Date of this Version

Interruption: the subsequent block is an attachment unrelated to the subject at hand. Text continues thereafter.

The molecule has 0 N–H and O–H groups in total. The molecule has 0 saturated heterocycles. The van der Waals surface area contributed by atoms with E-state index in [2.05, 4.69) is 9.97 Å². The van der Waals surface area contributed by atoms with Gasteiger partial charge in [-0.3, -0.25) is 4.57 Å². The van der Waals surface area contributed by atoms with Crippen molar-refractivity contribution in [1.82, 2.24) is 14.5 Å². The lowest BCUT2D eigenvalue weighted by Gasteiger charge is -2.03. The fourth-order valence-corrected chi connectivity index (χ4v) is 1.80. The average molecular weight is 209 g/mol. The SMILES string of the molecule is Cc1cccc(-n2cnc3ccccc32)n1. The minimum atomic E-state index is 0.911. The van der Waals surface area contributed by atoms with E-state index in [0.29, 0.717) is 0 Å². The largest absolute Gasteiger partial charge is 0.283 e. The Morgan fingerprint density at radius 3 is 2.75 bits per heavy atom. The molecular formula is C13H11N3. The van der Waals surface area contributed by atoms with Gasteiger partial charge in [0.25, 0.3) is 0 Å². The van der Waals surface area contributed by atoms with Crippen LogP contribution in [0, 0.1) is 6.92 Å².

AIDS associated malignancies (ARL) is a major complication associated with AIDS patients upon immunosuppression. Chronically immunocompromised patients have a markedly increased risk of developing lymphoproliferative disease. In the era of potent antiretrovirals therapy (ARV), the malignant complications due to HIV-I infection have decreased in developed nations where ARV is administered, but still poses a major problem in developing countries where HIV-l incidence is high and ARV is still not yet widely available. Even in ARV treated individuals there is a concern that the prolonged survival of many HIV-l carriers is likely to eventually result in an increased number of malignancies diagnosed. Malignancies that were found to have high incidence in HIV-infected individuals are Kaposi's sarcoma (KS), Hodgkin's disease (HD) and non-Hodgkin's lymphoma (NHL). The incidence of NHL has increased nearly 200 fold in HIV-positive patients, and accounts for a greater percentage of AIDS defining illness in the US and Europe since the advent of HAART therapy. These AIDS related lymphomas are distinct from their counterparts seen in HIV-l seronegative patients. For example nearly half of all cases of ARL are associated with the presence of a gamma herpesvirus, Epstein Barr virus (EBV) or human herpesvirus-8 (HHV-8)/ Kaposi's sarcoma associated herpesvirus (KSHV). The pathogenesis of ARLs is complex. B-cell proliferation driven by chronic antigenemia resulting in the induction of polyclonal and ultimately monoclonal lymphoproliferation may occur in the setting of severe immunosuppression.